others on the road, let people cross the street even if they are not in the sidewalk, address our elders as
“Auntie” or “Uncle” and often greet everyone with a hug. Please don’t misunderstand our kindness and
compassion as weakness. Locals may be a little hesitant to share openly until they get to know you
better; please understand their history and be patient until they get to trust you. The best way to sum it
up is our favorite adage; “Don’t change Molokai, Let Molokai change you”.
7. The island is thirty-eight miles long and about ten miles wide and very rural throughout. It is a
good idea to have a rental car to get around. If you are staying in a vacation rental or similar, many
include a rental car option. We do have Alamo/National on island and Island Kine is another car rental
option. Most of the roads are paved, but if you want to go exploring further, the national car agency does
have four wheel drive vehicles.
8. You can get to Molokai (MKK) from Honolulu (HNL) via Interisland Air, or Go!/Mokulele
Airlines. Both of these airlines also fly from Maui (OGG) and there is the Molokai Ferry with daily
trips from Lahaina.
9. We have a couple of restaurants, but we are not known for our fine dining options. Plan on
cooking in your vacation rental most evenings and take advantage of the great produce, fresh seafood
and local beef on island. If you are coming for a week or more, it is worth ordering the box of produce
from Waialua Permafarm (808) 558-8306. Robin comes to town on Wednesdays to distribute boxes of the
greatest organic produce you have ever tasted. I have order forms in the store or you can call before
arriving to the island. Kumu Farms and Ululani are other options for fresh foods right from the aina
and are located across the highway from the airport. We have two grocery stores in the main town of
Kaunakakai, Kualapuu Market in the center of the island, Maunaloa General Store out there on the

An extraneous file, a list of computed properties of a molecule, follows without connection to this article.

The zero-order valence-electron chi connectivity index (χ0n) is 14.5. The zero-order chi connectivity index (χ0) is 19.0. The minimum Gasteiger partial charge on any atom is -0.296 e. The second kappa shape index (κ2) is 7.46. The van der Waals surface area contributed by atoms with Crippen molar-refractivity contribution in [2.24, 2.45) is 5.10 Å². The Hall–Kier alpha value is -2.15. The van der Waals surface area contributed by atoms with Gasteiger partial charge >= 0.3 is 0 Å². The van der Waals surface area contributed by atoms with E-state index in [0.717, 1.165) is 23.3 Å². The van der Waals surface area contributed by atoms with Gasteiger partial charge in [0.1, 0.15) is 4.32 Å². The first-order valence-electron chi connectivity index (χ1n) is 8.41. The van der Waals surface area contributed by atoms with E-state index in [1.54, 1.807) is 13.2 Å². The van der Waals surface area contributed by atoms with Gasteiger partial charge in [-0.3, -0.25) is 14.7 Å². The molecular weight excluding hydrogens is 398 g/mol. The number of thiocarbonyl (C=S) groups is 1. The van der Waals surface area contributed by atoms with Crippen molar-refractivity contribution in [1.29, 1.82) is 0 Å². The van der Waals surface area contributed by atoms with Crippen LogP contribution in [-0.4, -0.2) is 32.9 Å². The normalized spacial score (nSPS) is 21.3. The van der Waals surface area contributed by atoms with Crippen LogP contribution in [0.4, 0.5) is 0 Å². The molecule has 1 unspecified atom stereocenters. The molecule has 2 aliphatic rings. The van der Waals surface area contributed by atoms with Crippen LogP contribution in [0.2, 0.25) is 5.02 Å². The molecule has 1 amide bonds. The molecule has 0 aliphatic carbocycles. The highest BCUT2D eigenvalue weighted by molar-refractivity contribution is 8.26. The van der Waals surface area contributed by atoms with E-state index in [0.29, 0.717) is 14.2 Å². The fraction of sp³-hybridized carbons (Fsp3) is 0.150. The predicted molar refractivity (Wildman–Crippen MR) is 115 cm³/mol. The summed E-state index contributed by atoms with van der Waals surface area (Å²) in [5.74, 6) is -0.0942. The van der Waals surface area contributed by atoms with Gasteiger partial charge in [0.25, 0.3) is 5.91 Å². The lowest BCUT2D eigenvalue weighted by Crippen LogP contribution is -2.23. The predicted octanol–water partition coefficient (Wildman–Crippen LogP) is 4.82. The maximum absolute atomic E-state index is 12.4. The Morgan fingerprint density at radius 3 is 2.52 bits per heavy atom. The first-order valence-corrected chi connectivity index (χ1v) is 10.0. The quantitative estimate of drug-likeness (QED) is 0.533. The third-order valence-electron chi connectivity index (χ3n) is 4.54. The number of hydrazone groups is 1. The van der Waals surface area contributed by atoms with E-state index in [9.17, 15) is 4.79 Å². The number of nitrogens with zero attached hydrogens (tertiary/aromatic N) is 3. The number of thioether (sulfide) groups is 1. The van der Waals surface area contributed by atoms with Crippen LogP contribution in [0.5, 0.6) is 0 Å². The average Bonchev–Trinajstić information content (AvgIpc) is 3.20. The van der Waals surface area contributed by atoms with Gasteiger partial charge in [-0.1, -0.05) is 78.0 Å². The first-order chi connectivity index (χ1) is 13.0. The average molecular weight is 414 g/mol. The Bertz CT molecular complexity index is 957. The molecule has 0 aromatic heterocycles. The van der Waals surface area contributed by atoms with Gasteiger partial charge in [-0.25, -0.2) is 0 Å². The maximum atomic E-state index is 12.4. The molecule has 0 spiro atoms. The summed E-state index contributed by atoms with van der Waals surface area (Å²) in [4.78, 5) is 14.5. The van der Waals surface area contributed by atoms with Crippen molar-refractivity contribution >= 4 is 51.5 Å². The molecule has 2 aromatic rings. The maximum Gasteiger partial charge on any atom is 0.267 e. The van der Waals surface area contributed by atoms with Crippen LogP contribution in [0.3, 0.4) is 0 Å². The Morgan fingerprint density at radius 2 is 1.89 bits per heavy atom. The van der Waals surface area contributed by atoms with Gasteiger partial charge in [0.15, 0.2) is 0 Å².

west end while Mana’e Goods and Grinds services the east end. Back in Kaunakakai, the Mini Mart
does a good job in stocking fun foods to eat while the liquor store is known for their selection of cheeses,
breads and great frozen cakes.
10. There are no chain stores, department stores or fast food restaurants. Kaunakakai can be window
shopped in 7 minutes, so while this is not a preferred destination for “Brand-Name, Made-In-China-
kine” shoppers, you can delight in unique and extraordinary art and local crafts. You will find little
stores like mine, that offer the best of what we got on Molokai and as we figure, “if you can’t find it on
island, well then you probably don’t need it”.
11. What you will find here is an entire island community that lives aloha daily. People are real,
without pretense and not caught up in trendy status symbols. Some folks appreciate this and others just
can’t quite delight in the freedom from designer labeled accoutrements. Up to you; I’d rather hang out at
the beach instead of fretting about a new pair of shoes – any day.
12. The best tip of all is to start your stay here in what we call the “Pu’uwai of Kaunakakai”, Kalele
Bookstore & Divine Expressions. I’m Auntie Teri and I adopt everyone who comes to town. I have free
maps and coffee, there is always extended ohana (family) around and we are always happy to welcome
you and to share our aloha of our island home with you.